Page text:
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Friday, 4 May, 2001, 08:49 GMT 09:49 UK
May Day protests: Who did the day belong to?
May Day demonstrations around the world have passed off relatively peacefully so far, without the riots and mayhem that many had been predicting.
There were some violent incidents -notably in Germany and Australia- but the day belonged mainly to peaceful, colourful demonstrators.
In London, after the experience of last year when shops were attacked and public monuments defaced, many businesses boarded up their premises and the police were out in great numbers.
But the expected confrontations failed to materialise. A big gathering of demonstrators in Oxford Circus (dubbed by campaigners "the jugular vein of consumer capitalism") was at moments tense, but did not turn violent.
Has the day been a triumph for peaceful protest? Or do you think it has been a triumph of policing? Did the authorities in your country get the balance right between the need for public order and the right to protest?
This debate is now closed. Read a selection of your comments below.
Paul Gibens, Australia
The people who complain about the demonstrators are clearly happy with their lives, jobs etc. Unfortunately they may one day wake up and realise that not everybody is as happy as they are. Hundreds of millions throughout the world are underfed and underpaid and millions even in the UK are living below the poverty line. Big business is always the winner and I admire those who take to the streets in the face of police brutality, public resentment and Government anger to display their right to protest against this imbalance due to globalism.
I was held near Euston Station on May Day for almost two hours by the police using the same tactics they later used in Oxford Circus, only letting people go after searching them and taking their photographs. My crime? To participate in a peaceful demonstration, the Critical Mass bike ride.
It seems to me that, sadly, most people in Britain will simply buy everything the police or the mainstream media tell them without trying to use their brains or to make up their own minds. The truth is, though, that we still have a right to protest - although on May Day it might not have looked that way.
I was one of about 1,000 people detained unlawfully for 8 hours in Oxford Circus (Section 60 only allows the police to detain people for 6 hours without arrest). The crowd was composed largely of peaceful protestors, with the occasional aggressive troublemaker but also a few bystanders not taking part in the protest. This included a couple of unlucky German tourists who weren't allowed to leave even when they showed the tickets for the plane flight they were about to miss... All of us were cordoned off by police (including a staggering number of police in riot gear) without warning, without access to food, water, or toilet facilities and with no explanation offered.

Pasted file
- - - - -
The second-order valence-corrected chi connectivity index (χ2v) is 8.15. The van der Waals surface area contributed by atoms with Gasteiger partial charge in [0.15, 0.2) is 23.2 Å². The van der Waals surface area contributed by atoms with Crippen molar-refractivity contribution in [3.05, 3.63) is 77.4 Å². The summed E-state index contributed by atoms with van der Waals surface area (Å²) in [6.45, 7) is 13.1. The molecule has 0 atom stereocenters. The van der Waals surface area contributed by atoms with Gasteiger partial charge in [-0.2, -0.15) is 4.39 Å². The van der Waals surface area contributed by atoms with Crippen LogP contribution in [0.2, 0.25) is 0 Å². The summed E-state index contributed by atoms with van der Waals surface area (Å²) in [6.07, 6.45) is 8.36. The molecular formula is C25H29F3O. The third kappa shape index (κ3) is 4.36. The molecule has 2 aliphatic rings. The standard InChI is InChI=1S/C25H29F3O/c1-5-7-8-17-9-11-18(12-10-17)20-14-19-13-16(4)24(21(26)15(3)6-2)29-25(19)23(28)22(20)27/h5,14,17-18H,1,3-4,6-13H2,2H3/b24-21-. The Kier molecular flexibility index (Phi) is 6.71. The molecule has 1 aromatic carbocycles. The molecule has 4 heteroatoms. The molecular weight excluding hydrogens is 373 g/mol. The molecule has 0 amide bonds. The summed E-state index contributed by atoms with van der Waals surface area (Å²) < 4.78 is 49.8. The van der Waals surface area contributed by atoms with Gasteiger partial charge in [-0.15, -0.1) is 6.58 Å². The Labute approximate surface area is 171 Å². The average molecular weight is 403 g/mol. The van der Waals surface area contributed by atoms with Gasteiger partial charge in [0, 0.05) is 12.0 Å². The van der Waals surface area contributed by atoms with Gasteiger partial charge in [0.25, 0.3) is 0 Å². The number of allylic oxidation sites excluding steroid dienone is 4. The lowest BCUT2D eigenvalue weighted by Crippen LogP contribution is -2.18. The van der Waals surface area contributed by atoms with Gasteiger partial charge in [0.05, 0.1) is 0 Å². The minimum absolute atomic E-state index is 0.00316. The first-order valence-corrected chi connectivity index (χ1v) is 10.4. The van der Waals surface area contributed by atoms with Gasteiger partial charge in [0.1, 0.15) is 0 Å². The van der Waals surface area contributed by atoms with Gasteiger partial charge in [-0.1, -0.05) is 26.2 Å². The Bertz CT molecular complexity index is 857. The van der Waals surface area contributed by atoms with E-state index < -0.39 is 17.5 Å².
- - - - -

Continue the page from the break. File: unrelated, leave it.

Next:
This wasn't about anti-capitalism - it was about freedom of speech and freedom of assembly, two civil liberties which Blair's government, London mayor Ken Livingstone and the Metropolitan police have shown they have nothing but contempt for.
One could be forgiven for thinking that these people were protesting against the use of soap and razors. I've never seen so much unkempt riff-raff in one place. If the police did not want to contain any crowds, they should have loaded the water cannons with hot soapy water.
Without protesters advocating a serious alternative, capitalism has won the day. If there had been united support for real socialism (direct collective ownership and control of productive resources), then the world's multi-millionaire and billionaire asset owners would have been extremely worried about retaining their privileged lives.
Genuine socialism has never yet existed, and only this system can replace capitalism.
I have just watched the news and was shocked by the lack of support that the media were giving the police. By only showing police retaliating and omitting the violence of the protestors the news teams are causing the little respect many people have for the police to be reduced even further.
Don't we have a right to go about our business without the fear of violence? It's not as if the protesters were not warned!
Solomon Drury, London, UK
I am glad to say there were no protests of any importance here in the USA. An anti-capitalist demonstration? How foolish are these protesters? Only those who are abject failures in the world would have the will and the free time to take part in such useless activities.
I look at these May Day protests with increasing bewilderment. For a movement which represents anti-capitalist views, Third World debt relief and associated causes, a large portion of them indirectly seem to support this movement. How many of these people were wearing branded clothing or following a dress trend perpetuated by the global manufacturers?
Oh, these middle-class dropout protesters will of course claim some sort of victory in closing down a little corner of capitalism for the day. It is their working-class brethren who will have to clean up the mess in the streets, though. Pity about that.